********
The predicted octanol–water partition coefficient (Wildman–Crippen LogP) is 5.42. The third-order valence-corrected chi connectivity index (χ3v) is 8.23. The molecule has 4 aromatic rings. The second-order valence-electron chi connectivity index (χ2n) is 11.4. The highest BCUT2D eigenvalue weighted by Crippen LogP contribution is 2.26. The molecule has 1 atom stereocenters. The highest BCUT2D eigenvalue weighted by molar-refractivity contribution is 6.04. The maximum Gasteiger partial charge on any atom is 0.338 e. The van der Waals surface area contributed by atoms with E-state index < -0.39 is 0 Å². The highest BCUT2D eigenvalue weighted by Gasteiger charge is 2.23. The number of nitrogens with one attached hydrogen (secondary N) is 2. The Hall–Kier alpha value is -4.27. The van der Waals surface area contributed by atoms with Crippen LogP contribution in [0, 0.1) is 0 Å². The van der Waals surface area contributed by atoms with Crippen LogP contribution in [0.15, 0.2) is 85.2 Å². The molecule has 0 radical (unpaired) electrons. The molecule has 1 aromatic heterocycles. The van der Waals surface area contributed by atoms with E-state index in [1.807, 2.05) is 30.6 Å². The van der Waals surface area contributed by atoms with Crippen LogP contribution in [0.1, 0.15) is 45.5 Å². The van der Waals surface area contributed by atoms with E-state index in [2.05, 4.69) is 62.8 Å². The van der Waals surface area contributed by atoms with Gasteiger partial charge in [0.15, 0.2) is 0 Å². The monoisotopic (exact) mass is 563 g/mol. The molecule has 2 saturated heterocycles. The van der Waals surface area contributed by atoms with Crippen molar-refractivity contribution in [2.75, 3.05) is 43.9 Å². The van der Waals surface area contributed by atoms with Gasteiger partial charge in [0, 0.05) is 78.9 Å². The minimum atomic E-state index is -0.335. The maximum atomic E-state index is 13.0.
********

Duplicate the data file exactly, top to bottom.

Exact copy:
The predicted octanol–water partition coefficient (Wildman–Crippen LogP) is 5.42. The third-order valence-corrected chi connectivity index (χ3v) is 8.23. The molecule has 4 aromatic rings. The second-order valence-electron chi connectivity index (χ2n) is 11.4. The highest BCUT2D eigenvalue weighted by Crippen LogP contribution is 2.26. The molecule has 1 atom stereocenters. The highest BCUT2D eigenvalue weighted by molar-refractivity contribution is 6.04. The maximum Gasteiger partial charge on any atom is 0.338 e. The van der Waals surface area contributed by atoms with E-state index < -0.39 is 0 Å². The highest BCUT2D eigenvalue weighted by Gasteiger charge is 2.23. The number of nitrogens with one attached hydrogen (secondary N) is 2. The Hall–Kier alpha value is -4.27. The van der Waals surface area contributed by atoms with Crippen LogP contribution in [0, 0.1) is 0 Å². The van der Waals surface area contributed by atoms with Crippen LogP contribution in [0.15, 0.2) is 85.2 Å². The molecule has 0 radical (unpaired) electrons. The molecule has 1 aromatic heterocycles. The van der Waals surface area contributed by atoms with E-state index in [1.807, 2.05) is 30.6 Å². The van der Waals surface area contributed by atoms with Crippen LogP contribution in [0.1, 0.15) is 45.5 Å². The van der Waals surface area contributed by atoms with E-state index in [2.05, 4.69) is 62.8 Å². The van der Waals surface area contributed by atoms with Gasteiger partial charge in [0.15, 0.2) is 0 Å². The monoisotopic (exact) mass is 563 g/mol. The molecule has 2 saturated heterocycles. The van der Waals surface area contributed by atoms with Crippen molar-refractivity contribution in [2.75, 3.05) is 43.9 Å². The van der Waals surface area contributed by atoms with Gasteiger partial charge in [0, 0.05) is 78.9 Å². The minimum atomic E-state index is -0.335. The maximum atomic E-state index is 13.0.